Did you know that 32 million + Americans manage life-threatening food allergies? Or that two children in every classroom manage a food allergy? With the rate of food allergies in the US exponentially increasing each year, it’s essential that we create safe, inclusive spaces for all. If your child doesn’t have food allergies, one of their little friends likely does. Hosting an awesome allergy-friendly birthday party doesn’t have to be a challenge, but it does require some thought. Things like location, food, and activities must be planned intentionally to ensure everyone is safe and has fun!
Turning five years old is a big deal, and we wanted to show Emory how special it was by throwing her a fun party. We invited her entire class and her family to celebrate with her this past weekend.
Planning an allergy-friendly gathering takes a lot of thought and effort. We don’t have the luxury of simply reserving a time at our local indoor play facility or trampoline park. We intentionally sought out places that checked all of our allergy-safe boxes; honestly, there weren’t many.
Over these past five years, I have realized how important it is to think differently. The ability to pivot at a second’s notice to ensure our child’s safety has become our superpower. If you should be looking for guidance or suggestions on hosting an allergy-friendly birthday party that’s fun, check out these tips.
Five Tips for Hosting an Allergy-Friendly Birthday Party
Party Venue & Theme
Party location and theme are possibly two of the most critical part of any celebration. For us, the theme party was a no-brainer. Emory is in love with all things slime. So our initial party planning research led toward a STEM-themed party.
I decided it best to find a venue with a flexible catering policy. One that did not offer catering (no kitchen onsite) or a place that allows you to bring in your own food without forcing you to purchase something from one of their packages. We stumbled across Mad Science Houston and instantly knew it was the place for us. They have no kitchen, provided no food (with the exception of their cotton candy-making experiment), and the kids got to make their own little personal cups of slime!
Time of Day
Hosting a party for small children around peak eating hours like lunch or dinner time is a big no-no. If you are hosting an allergy-friendly birthday party, avoid these times at all costs. Aim for mid-afternoon or “snack time,” as we call it, in our home. Usually, around 2 pm is when our kiddos are looking for something to snack on.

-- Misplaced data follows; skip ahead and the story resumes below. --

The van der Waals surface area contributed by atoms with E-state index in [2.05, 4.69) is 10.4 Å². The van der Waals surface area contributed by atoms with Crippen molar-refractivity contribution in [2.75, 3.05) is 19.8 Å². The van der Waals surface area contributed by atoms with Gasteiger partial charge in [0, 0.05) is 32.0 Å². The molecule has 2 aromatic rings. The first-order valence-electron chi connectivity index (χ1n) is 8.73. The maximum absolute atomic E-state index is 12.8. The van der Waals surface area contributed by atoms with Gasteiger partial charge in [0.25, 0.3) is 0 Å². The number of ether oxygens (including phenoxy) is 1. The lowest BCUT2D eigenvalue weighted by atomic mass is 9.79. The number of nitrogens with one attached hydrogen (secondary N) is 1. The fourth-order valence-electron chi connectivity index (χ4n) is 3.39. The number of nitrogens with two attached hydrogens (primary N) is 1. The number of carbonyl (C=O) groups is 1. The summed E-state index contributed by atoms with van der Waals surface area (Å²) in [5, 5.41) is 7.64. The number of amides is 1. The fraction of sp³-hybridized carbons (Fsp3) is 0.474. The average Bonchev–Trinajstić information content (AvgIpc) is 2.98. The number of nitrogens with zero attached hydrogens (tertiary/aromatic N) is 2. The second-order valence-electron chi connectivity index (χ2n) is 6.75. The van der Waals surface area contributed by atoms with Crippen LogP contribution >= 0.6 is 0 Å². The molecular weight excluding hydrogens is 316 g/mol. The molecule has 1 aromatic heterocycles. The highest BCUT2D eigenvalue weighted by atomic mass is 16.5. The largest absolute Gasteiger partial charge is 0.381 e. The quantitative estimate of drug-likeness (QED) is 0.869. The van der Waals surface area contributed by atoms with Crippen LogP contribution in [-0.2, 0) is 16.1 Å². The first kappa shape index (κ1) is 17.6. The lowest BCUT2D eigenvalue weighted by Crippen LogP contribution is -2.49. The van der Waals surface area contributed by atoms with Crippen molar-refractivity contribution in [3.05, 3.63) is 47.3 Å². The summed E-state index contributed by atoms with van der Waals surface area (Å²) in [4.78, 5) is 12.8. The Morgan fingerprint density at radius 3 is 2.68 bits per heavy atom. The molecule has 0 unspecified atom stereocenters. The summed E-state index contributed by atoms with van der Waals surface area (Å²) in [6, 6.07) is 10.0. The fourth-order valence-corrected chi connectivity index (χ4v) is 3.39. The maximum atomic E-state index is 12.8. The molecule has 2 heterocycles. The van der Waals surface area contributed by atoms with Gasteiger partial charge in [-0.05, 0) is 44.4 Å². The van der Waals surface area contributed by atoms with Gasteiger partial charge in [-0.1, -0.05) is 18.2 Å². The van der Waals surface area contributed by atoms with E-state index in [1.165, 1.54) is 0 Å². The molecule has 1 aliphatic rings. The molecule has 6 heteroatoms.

Keeping party guests engaged is key. Any parent will tell you that the not skipping nap time is essential.
My children require naps to be successful. Lol
I was bouncing ideas off of my mother about where to host Emory’s party and shared that catering was one of my biggest challenges. Most places couldn’t guarantee that there would be no cross-contamination in the kitchen. I specifically remember her suggesting that I simply order something different for Emory and allow the other children to eat something from the provided menu! My response was, “Absolutely, not.”
Everyone at Emory’s party will only consume the items she can eat.
We lined our snack tables with her favorite snack-sized sweet treats, chips, cupcakes, and sensory toys. One of the science experiments was all about cotton candy. So, in addition to the snacks we provided, all of our guests could over-indulge in huge, fluffy, pink clouds of spun sugar.
Gifting is another very important element when hosting an allergy-friendly birthday party, as we are very particular about the gifts our child receives. We allowed her to curate her own Amazon Birthday Wish List. If you’ve never used this Amazon feature, I definitely recommend you look into it. It makes gifting a breeze. Emory simply picked out as many items as she wanted, and we added the link to her birthday party invitations.
In addition to her party guests, we sent invites to out-of-town family members who inquired about what she wanted for her birthday. Most, if not all, of Emory’s personally selected gifts, arrived right at our doorstep. We removed all the guesswork for our guests while ensuring Emory received what she wanted and needed.
I pride myself on my ability to overcommunicate. I tend to lean into that ability when it comes to hosting events. Managing guest expectations is another key element when hosting allergy-friendly gatherings, mainly because they’re different. Not better, or worse, just different.
On the back of Emory’s birthday invitations (yes, I printed and mailed formal, hard copy invitations. Turing five is a big deal!) I added all that the guests were to expect. All details were included, from the types of snacks and gifts to the time the kids needed to be there to participate in the science activities. I also communicated these details via text to all that RSVP’d the week before as a means to confirm those details.
Emory’s guests arrived on time, appropriately dressed, and were ready to snack, play, and learn! I try to create spaces that I would want to be in myself. We had so much fun, and not once did I worry about Emory coming in contact with an allergen. Watching her dance, laugh, and carelessly snack with her friends was the best gift of all.